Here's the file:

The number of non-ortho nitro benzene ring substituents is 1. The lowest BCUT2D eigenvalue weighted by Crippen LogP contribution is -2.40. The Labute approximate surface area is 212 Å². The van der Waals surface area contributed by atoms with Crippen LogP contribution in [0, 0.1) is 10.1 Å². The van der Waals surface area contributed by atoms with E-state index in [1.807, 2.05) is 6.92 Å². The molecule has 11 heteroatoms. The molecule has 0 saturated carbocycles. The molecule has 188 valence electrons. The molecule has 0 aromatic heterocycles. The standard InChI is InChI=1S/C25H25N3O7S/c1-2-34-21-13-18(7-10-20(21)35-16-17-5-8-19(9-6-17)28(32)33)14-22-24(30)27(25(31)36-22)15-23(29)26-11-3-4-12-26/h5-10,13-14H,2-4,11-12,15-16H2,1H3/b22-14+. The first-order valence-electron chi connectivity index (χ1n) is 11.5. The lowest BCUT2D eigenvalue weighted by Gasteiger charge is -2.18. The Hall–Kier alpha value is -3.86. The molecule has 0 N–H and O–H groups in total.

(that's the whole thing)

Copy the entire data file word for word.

The number of non-ortho nitro benzene ring substituents is 1. The lowest BCUT2D eigenvalue weighted by Crippen LogP contribution is -2.40. The Labute approximate surface area is 212 Å². The van der Waals surface area contributed by atoms with Crippen LogP contribution in [0, 0.1) is 10.1 Å². The van der Waals surface area contributed by atoms with E-state index in [1.807, 2.05) is 6.92 Å². The molecule has 11 heteroatoms. The molecule has 0 saturated carbocycles. The molecule has 188 valence electrons. The molecule has 0 aromatic heterocycles. The standard InChI is InChI=1S/C25H25N3O7S/c1-2-34-21-13-18(7-10-20(21)35-16-17-5-8-19(9-6-17)28(32)33)14-22-24(30)27(25(31)36-22)15-23(29)26-11-3-4-12-26/h5-10,13-14H,2-4,11-12,15-16H2,1H3/b22-14+. The first-order valence-electron chi connectivity index (χ1n) is 11.5. The lowest BCUT2D eigenvalue weighted by Gasteiger charge is -2.18. The Hall–Kier alpha value is -3.86. The molecule has 0 N–H and O–H groups in total.